Tuesday, 26 October 2010 13:46

New Orleans Saints: Power Rankings, Steelers, Reggie Bush, Sean Payton, Pierre Thomas

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sportseditorThe Saints have fallen from No. 7 to No. 11 in Week Seven of Pro Football Talk's power rankings. No. 1 on the list are the Jets with the Steelers No. 2.  The Giants are the best NFC team at No. 6. "The Halloween night contest between the last two Super Bowl champs will have a playoff atmosphere. And for good reason. Because for the Saints, the visit from the Steelers may well be a de facto postseason game."...

The odds of Reggie Bush playing against the Steelers on Sunday night are 50-50.

"We're optimistic about Reggie coming back for Sunday," said Saints coach Sean Payton. "We're going to test the leg (healing broken fibula) on Wednesday."

Payton said there hasn't been any tiff between injured Pierre Thomas (ankle sprain) and him about his slow rehab. There were reports that the coach and the player were at odds because of the show heal.

"Anything  specific on that matter is between Pierre and the club," said the coach. "Anything in meetings between Pierre and I are on the same page, which is for us, the club, the player. It's simple."


Opening Statement:

“As usual during a Monday we’re in the midst of team meetings and correcting the offensive, defensive and special teams tapes. Like I said yesterday it was a disappointing loss. You credit Cleveland. They came in here and played a game very aggressively and came out with a win. There are a number of things we’ll work on here and hopefully be able to clean up. We’re going to have to; certainly the turnovers, some of the field position, special teams plays that were evident. Defensively I thought we battled real well, considering we had a couple of short fields to work with number one and I thought they responded well, so it’s a tough loss and we’re going to need a good week of preparation for the game we’re going to play on Sunday night.”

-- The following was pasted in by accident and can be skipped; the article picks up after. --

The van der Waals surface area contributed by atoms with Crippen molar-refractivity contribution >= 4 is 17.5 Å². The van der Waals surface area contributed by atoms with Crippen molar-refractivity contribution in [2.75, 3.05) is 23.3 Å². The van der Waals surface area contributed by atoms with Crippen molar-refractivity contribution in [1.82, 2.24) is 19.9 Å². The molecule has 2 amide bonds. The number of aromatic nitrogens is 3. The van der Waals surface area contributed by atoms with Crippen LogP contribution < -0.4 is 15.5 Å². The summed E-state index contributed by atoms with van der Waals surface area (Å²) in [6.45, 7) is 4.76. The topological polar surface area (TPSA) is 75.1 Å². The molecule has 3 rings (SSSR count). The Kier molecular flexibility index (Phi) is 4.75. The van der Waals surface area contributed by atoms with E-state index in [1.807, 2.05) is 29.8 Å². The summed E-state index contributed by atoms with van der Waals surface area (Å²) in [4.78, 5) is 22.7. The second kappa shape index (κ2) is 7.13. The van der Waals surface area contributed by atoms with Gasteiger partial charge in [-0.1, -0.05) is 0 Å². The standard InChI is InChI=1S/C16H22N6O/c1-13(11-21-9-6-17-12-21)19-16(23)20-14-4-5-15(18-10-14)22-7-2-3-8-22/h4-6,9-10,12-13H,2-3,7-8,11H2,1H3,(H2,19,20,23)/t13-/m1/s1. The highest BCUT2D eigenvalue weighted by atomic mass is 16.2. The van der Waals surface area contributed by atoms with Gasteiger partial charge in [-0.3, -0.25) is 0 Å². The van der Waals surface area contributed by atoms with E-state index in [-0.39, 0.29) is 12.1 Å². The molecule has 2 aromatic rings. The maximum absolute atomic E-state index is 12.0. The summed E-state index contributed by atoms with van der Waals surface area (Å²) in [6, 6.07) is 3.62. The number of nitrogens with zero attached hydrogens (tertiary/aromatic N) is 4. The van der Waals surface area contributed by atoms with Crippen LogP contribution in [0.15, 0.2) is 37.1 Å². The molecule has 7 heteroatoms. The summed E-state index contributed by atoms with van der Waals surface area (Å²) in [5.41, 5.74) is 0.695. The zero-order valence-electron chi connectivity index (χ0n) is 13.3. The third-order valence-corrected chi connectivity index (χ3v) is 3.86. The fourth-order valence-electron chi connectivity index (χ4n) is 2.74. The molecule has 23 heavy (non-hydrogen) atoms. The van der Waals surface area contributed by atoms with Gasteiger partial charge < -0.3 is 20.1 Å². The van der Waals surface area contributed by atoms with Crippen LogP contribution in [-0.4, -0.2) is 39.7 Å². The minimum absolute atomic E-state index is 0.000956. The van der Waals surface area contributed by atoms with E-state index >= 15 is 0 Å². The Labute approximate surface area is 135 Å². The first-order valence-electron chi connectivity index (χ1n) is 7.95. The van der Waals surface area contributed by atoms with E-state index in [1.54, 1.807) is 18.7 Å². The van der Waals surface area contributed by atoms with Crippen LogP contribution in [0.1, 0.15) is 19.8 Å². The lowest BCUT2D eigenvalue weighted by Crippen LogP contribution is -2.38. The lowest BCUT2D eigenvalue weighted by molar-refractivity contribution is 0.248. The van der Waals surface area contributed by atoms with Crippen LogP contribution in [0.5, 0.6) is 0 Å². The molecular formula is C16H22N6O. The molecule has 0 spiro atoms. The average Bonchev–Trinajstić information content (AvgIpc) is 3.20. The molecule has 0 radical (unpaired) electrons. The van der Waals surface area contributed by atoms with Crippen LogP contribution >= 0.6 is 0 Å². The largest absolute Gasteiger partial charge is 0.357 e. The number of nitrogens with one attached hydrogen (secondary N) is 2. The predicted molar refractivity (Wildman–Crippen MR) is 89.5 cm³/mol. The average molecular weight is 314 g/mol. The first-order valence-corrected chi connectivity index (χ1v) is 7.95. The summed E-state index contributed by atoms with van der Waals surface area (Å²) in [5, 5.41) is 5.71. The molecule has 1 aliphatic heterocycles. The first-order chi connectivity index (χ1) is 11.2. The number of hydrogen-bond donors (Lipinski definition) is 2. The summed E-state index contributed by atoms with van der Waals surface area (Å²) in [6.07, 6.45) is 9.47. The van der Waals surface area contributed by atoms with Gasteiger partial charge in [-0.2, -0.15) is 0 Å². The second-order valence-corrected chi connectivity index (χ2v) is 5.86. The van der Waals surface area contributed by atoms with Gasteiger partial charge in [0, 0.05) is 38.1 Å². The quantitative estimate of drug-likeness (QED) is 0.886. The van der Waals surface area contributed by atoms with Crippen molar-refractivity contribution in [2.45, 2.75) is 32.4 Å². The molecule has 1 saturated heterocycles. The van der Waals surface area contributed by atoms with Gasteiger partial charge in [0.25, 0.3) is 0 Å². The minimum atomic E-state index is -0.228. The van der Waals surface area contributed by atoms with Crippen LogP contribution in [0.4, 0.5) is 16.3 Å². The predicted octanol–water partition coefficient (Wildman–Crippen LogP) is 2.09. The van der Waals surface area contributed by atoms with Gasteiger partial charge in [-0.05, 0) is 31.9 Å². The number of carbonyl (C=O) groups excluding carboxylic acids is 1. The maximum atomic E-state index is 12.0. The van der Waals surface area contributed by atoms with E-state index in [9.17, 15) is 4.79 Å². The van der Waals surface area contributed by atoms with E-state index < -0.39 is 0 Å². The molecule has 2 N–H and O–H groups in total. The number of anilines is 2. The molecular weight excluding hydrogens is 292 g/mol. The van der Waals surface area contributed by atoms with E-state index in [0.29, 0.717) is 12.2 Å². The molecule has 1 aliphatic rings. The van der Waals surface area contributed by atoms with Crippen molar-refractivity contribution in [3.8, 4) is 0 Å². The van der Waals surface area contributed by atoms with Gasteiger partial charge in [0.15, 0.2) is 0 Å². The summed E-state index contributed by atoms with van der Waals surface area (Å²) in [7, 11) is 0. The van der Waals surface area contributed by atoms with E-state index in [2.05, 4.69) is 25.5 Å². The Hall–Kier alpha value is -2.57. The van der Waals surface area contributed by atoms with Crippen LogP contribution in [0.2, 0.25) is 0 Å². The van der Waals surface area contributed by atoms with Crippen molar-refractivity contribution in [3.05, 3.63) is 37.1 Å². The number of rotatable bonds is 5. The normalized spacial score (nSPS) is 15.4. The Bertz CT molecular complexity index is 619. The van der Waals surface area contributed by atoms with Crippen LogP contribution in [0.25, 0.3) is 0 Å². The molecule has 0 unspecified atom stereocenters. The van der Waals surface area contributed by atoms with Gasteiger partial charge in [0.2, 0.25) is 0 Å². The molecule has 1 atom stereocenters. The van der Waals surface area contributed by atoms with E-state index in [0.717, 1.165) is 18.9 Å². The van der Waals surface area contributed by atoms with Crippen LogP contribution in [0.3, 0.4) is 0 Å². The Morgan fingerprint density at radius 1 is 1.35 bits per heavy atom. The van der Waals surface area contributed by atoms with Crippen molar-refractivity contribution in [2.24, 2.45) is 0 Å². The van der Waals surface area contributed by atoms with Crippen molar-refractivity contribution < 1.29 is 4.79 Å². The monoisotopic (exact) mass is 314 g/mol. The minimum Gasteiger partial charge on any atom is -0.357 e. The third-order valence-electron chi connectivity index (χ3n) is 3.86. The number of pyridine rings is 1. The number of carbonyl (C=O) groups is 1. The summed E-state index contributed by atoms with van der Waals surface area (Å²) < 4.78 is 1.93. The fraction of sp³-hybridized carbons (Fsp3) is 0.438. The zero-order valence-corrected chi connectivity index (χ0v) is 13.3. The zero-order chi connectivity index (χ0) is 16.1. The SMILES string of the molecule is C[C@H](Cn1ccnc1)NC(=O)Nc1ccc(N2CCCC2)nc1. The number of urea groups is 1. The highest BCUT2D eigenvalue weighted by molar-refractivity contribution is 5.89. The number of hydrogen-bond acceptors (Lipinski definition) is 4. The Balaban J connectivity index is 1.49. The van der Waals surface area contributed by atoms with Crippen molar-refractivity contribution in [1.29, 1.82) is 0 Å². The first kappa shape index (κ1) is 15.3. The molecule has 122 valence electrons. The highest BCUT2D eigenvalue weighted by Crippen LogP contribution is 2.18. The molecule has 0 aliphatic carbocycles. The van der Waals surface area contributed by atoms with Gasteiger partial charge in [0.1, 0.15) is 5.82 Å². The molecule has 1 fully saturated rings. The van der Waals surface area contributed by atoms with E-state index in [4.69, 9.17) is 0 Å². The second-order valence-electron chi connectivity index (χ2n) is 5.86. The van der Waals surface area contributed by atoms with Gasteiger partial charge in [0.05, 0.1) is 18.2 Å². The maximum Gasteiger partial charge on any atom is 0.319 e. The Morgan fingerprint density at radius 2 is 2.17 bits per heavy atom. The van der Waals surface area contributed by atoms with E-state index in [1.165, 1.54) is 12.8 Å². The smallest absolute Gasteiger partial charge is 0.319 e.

How close were Jabari Greer and Scott Shanle to playing? When we talked to them they said that they were close

“Scott was probably a little bit closer than Jabari. Today he (Shanle) felt pretty good. We’ll see how they handle this week’s schedule and monitor their progress going into this game.”


Had Cleveland shown any indication on film of the three trick plays they ran yesterday?